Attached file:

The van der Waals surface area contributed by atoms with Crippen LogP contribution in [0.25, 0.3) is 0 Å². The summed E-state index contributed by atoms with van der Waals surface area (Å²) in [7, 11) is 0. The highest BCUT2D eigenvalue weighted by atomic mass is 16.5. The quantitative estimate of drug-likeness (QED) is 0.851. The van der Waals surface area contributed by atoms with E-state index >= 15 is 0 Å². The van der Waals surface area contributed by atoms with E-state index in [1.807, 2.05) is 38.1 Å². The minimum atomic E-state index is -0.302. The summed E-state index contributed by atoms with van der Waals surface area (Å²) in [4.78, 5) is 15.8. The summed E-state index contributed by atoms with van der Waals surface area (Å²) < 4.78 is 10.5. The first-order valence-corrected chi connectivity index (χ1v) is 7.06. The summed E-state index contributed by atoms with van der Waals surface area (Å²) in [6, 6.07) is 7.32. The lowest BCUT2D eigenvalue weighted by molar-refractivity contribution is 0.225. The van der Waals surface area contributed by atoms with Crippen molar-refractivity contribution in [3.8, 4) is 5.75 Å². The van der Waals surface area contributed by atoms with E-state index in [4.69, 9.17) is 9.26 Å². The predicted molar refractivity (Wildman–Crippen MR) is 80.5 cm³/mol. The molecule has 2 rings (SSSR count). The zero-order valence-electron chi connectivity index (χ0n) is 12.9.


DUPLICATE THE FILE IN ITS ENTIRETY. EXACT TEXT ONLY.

The van der Waals surface area contributed by atoms with Crippen LogP contribution in [0.25, 0.3) is 0 Å². The summed E-state index contributed by atoms with van der Waals surface area (Å²) in [7, 11) is 0. The highest BCUT2D eigenvalue weighted by atomic mass is 16.5. The quantitative estimate of drug-likeness (QED) is 0.851. The van der Waals surface area contributed by atoms with E-state index >= 15 is 0 Å². The van der Waals surface area contributed by atoms with E-state index in [1.807, 2.05) is 38.1 Å². The minimum atomic E-state index is -0.302. The summed E-state index contributed by atoms with van der Waals surface area (Å²) in [4.78, 5) is 15.8. The summed E-state index contributed by atoms with van der Waals surface area (Å²) < 4.78 is 10.5. The first-order valence-corrected chi connectivity index (χ1v) is 7.06. The summed E-state index contributed by atoms with van der Waals surface area (Å²) in [6, 6.07) is 7.32. The lowest BCUT2D eigenvalue weighted by molar-refractivity contribution is 0.225. The van der Waals surface area contributed by atoms with Crippen molar-refractivity contribution in [3.8, 4) is 5.75 Å². The van der Waals surface area contributed by atoms with E-state index in [4.69, 9.17) is 9.26 Å². The predicted molar refractivity (Wildman–Crippen MR) is 80.5 cm³/mol. The molecule has 2 rings (SSSR count). The zero-order valence-electron chi connectivity index (χ0n) is 12.9.